As I told you, I was in Croydon, and it happened that just a few days before I had discovered a pizzeria on the internet twenty minutes by bus from where I was: Tomatino’s.

With a name like this, how do you think of a Neapolitan pizza? Indeed, it looks like one of those strange linguistic combinations born from the mind of an English entrepreneur who wants to wink at Italianness without giving up his roots. And yet, if you do n’t have to judge a book by its cover, maybe the same is true for restaurants, and you shouldn’t stop at the name. Especially since I certainly didn’t go by chance.

In fact, the images born from the Google business card showed me a veraciously huge pizza, so-called rota ‘e Carretta, seasoned properly and cooked just as well. There was little to be wrong about: that pizzeria had to be tried, regardless of the name!

On my arrival, the place seems to me all but a pizzeria, much less Neapolitan. I am greeted with a smile by a room manager who cannot fit into his ethnicity, perhaps Indian, perhaps Middle Eastern, and it does not matter. The place is almost empty, except for a couple of tables. But here it is, there, on the bottom, the wood oven. And that’s where I meet the pizza maker, and the only Italian in the restaurant: Mario Ursano. He will be responsible for the excellent Neapolitan pizza that I will eat that evening.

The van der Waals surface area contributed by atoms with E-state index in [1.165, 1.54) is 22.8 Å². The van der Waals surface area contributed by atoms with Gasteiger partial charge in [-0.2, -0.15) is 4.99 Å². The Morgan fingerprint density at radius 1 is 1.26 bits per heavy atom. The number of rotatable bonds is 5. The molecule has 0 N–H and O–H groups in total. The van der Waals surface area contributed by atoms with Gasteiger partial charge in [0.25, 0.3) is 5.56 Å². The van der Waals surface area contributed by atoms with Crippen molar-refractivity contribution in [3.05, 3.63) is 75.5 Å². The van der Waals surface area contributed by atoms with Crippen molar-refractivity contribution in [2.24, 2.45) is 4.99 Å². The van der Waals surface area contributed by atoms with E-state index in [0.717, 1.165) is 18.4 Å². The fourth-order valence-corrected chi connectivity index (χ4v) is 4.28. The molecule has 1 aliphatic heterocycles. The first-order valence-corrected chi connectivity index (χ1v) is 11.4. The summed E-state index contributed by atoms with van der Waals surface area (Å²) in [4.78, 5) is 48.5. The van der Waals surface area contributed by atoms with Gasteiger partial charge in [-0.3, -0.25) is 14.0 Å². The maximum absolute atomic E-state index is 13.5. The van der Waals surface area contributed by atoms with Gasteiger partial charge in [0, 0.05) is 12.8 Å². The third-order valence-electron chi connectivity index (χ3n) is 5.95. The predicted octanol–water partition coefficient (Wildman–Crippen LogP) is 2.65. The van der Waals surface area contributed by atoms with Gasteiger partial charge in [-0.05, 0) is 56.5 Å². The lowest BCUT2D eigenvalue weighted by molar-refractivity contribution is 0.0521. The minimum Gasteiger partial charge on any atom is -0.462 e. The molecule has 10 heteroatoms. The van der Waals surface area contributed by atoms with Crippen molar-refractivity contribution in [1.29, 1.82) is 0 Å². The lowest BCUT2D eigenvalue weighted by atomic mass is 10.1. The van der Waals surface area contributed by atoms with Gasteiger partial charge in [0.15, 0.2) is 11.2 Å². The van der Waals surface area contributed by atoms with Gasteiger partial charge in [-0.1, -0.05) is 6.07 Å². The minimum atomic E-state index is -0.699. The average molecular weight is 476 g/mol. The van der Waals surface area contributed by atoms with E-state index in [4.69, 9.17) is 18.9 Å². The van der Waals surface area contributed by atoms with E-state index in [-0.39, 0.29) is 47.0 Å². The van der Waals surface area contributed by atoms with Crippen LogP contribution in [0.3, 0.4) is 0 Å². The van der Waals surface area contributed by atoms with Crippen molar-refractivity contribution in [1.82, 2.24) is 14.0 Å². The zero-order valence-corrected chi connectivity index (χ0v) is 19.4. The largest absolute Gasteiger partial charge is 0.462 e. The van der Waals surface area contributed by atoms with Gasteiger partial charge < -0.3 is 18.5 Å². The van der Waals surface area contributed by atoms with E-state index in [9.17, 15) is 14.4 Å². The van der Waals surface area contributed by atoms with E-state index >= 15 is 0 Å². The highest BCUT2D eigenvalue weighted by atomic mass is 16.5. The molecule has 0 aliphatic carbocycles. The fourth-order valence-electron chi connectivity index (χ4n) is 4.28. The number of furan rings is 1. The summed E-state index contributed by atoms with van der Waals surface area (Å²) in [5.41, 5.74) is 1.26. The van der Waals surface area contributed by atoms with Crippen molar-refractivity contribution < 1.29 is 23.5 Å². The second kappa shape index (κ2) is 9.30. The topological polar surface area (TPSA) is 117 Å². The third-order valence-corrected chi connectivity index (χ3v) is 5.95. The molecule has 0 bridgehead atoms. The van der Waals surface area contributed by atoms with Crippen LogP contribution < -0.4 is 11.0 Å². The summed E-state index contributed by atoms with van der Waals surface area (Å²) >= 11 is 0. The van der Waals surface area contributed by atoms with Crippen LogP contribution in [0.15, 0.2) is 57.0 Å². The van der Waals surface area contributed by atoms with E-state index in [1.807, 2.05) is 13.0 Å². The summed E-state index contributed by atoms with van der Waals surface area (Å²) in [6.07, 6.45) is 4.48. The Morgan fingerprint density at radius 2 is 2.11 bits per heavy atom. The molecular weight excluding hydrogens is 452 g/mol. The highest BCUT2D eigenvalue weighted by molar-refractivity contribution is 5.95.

Mario is a young Neapolitan who left the city at 21. But, strangely, the craft did not learn it at home, but in Florence: precisely at the pizzeria Il Vesuvio. From there, different experiences took place in Italy and Europe, also growing as a cook until he arrived in London, where he worked for three and a half years.

From Tomatino’s Mario he arrived relatively recently: the restaurant, belonging to a family of Indians, had been aiming for Italian food since the beginning. But it was with the pizza maker that we turned towards truthfulness. Mario tells me that his Neapolitan pizza was very popular with the owners, who now leave him some space in the management of the kitchen and the supply of ingredients.

The pizza that I make myself, naturally a Bufalina, is reassuring for how simple it is: large draft, low cornice, an abundance of ingredients (apart from basil, unfortunately, finished that evening). Classic appearance, perfect and crumbly to the touch. I appreciate the rich flavor of the sauce (La Torrente tomatoes) and of the Bufala casertana mozzarella (through the Prestige distributor). I devour it with pleasure.

Just a shame that Mario had just decided to reduce the size of the dough, so the pizza I ate (and the others I saw him do) were smaller than the wheels and the cart I had seen in the picture. I would have had no problem eating a bigger one. The dough, made with Caputo Blu flour, is affected by its 36-hour maturation: the pizza comes down which is a beauty and will not be felt. The only note of note I make to Mario is a sprinkling of pecorino, a little too abundant, which tends to cover the overall flavor. But otherwise, it’s really a flawless pizza.

I greet Mario with satisfaction, and I hope to return soon. The place is a little out of hand compared to my fees: but for those who live in Croydon, Tomatino’s can be an excellent destination if you are looking for a real Neapolitan pizza.

ATTENTION:  the owner of the restaurant unexpectedly offered me pizza at the end of the evening. If you think that this may have influenced my judgment, I invite you as always to read the disclaimer and go visit the pizzeria.


HOT: very good pizza in its simplicity, light, thin and elastic, with rich and abundant flavors and a decidedly true appearance. Excellent cooking, which gives friability to the cornice.

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